Game: Star Fluxx. Fluxx (of which Star Fluxx is a variation) was created by Andrew Looney and published by Looney Laboratory, Inc. as a card game.
Target Audience: Ages 10+ as the game takes a bit of patience to read the cards but is still pretty accessible to pre-teens and teens. The theming makes it especially fun for sci-fi fans since there are lots of Easter Eggs and references.
Important Formal Elements of the game: This is a multi-player game for 2-6 players, and in my experience, I found it most fun with 4-5 players, because there would be more opportunities to form alliances or hinder other players. This card game is unique in that the “goal” (or winning cards) changes throughout the game. From Wikipedia, the basic mechanics and types of cards are: “Keepers, Goals, Actions, and New Rules. While the game begins by requiring players to simply draw and play a specific number of cards, the mechanic mutates when a New Rule card is played. The card may change the number of cards drawn or played per turn, the number of cards held per hand, or the Keepers played. The Goal cards change the Keepers needed to win the game.”
Game Balance and moments of particular success: The second and fourth types of game balance were very relevant to Space Fluxx. Since there are few repeated cards in the game, each player is almost guaranteed to start with different cards which are asymmetrical, which means that at that point some players are more likely to win than others. However, the constantly shifting objective of the game mitigates that. Also, there are also few cards (except a few Action Cards) which are more valuable on their own — everything is in relation to the Goal card in play and to other players’ cards. This leads to the fourth type of balance, the cost/benefit ration, also being constantly in flux (hence the name!). So even though some cards are very valuable or very useless at a given time, each card within its category is of the same value as any other card within that category. As an example, the most divisive card among my friends and I is the Cute Fuzzy Alien Creature Keeper card (or, as we call it, Lord Fuzzy). Once played, it’s impossible to get rid of: it follows the player whose turn it is rather than the player who played it, and goes back to the draw pile if anyone tries to discard it, and it does absolutely nothing unless one specific goal card is played. So it’s very not valuable most of the time and yet could make you very lucky on your turn, which makes it both balanced and unbalanced.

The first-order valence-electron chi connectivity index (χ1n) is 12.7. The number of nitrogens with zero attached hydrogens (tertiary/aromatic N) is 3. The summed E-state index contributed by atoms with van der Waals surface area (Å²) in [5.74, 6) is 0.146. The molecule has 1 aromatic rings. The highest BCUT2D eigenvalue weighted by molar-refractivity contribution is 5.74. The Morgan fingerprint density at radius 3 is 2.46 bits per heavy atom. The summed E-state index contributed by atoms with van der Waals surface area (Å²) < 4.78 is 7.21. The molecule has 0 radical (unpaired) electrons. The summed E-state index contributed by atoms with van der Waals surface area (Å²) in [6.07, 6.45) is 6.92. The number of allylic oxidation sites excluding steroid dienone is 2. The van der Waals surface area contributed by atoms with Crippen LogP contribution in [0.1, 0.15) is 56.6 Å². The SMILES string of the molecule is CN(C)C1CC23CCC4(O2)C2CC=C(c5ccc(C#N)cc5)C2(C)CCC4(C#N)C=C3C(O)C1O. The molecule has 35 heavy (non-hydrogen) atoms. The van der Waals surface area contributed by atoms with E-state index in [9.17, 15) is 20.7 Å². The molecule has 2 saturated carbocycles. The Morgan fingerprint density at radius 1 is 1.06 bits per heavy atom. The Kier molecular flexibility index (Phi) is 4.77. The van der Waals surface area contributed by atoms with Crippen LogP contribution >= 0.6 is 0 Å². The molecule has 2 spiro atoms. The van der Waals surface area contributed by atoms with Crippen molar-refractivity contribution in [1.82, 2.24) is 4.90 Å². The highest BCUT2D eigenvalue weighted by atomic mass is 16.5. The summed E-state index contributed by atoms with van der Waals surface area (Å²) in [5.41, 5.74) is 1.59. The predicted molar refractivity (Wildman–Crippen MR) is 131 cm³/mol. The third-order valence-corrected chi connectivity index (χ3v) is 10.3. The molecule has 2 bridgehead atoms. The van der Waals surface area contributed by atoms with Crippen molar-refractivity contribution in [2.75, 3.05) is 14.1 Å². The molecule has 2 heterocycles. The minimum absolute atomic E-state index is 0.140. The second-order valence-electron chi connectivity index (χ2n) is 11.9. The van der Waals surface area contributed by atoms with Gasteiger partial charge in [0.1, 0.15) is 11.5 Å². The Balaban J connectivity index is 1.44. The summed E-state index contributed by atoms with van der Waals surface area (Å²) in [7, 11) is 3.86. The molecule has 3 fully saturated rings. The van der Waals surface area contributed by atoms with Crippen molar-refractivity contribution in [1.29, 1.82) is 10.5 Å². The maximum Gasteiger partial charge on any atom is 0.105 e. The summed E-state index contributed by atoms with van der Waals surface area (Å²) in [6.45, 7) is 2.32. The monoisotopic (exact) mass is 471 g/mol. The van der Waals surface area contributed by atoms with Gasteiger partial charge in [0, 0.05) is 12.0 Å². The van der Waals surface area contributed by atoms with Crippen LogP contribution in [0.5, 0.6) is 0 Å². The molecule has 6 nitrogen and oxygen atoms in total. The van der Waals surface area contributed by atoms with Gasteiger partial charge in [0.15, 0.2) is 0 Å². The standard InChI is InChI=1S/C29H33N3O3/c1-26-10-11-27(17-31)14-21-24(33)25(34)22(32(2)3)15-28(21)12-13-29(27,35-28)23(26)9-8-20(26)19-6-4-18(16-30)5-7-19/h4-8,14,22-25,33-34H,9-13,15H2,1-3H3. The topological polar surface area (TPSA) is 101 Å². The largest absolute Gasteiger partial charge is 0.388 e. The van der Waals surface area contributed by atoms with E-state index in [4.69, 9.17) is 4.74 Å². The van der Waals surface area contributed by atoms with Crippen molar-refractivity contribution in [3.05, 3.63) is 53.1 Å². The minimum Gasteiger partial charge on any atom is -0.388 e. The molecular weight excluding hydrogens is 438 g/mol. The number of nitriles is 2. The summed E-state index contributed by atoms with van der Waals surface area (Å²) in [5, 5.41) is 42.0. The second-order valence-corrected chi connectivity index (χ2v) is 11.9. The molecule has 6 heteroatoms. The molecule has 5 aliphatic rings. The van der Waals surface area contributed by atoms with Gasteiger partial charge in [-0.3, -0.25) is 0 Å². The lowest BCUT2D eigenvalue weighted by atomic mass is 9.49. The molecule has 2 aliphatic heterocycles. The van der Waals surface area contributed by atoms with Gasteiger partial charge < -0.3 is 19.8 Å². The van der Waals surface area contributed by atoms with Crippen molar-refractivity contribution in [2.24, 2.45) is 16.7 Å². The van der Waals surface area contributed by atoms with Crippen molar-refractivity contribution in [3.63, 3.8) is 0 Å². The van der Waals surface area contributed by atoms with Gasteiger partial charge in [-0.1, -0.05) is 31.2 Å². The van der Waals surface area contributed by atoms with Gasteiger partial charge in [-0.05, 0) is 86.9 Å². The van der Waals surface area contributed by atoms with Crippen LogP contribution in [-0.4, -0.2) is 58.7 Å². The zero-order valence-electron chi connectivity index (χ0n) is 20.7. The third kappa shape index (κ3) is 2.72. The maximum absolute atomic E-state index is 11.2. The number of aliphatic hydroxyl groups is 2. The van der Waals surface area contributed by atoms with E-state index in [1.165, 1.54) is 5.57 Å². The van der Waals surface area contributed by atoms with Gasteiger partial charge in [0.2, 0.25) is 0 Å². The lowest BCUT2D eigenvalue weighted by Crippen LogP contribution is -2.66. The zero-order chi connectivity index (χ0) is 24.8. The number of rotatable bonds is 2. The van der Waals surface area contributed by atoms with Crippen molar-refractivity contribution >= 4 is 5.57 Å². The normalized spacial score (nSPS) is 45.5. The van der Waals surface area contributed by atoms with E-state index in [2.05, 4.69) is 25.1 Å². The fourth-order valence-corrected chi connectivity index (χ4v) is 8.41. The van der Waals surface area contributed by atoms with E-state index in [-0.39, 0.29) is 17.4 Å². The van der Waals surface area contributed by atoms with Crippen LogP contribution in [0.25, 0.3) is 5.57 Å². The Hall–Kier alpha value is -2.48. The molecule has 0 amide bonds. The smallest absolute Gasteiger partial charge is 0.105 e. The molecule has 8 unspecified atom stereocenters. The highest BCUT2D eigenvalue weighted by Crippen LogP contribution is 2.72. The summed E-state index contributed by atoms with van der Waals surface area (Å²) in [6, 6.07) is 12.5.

Type of fun game intended: Fellowship and challenge. This game is meant to be played with a group of other people, and allows for lots of opportunities to help/hinder your fellow players, making the group dynamic come to the forefront. It’s also a challenge, since the goals and rules and thus strategies are constantly shifting.
Things you would change to make the game better: One big issue with the game is that it takes a while to learn it, since every card is different and filled with lots of text. The first round of the game took a long time to play, and honestly felt like a lot of reading. A potential fix would be to re-do the text to only give the key information (making it as clear/succint as possible), and also re-design the Action and Rule card graphics to be more informative than they currently are.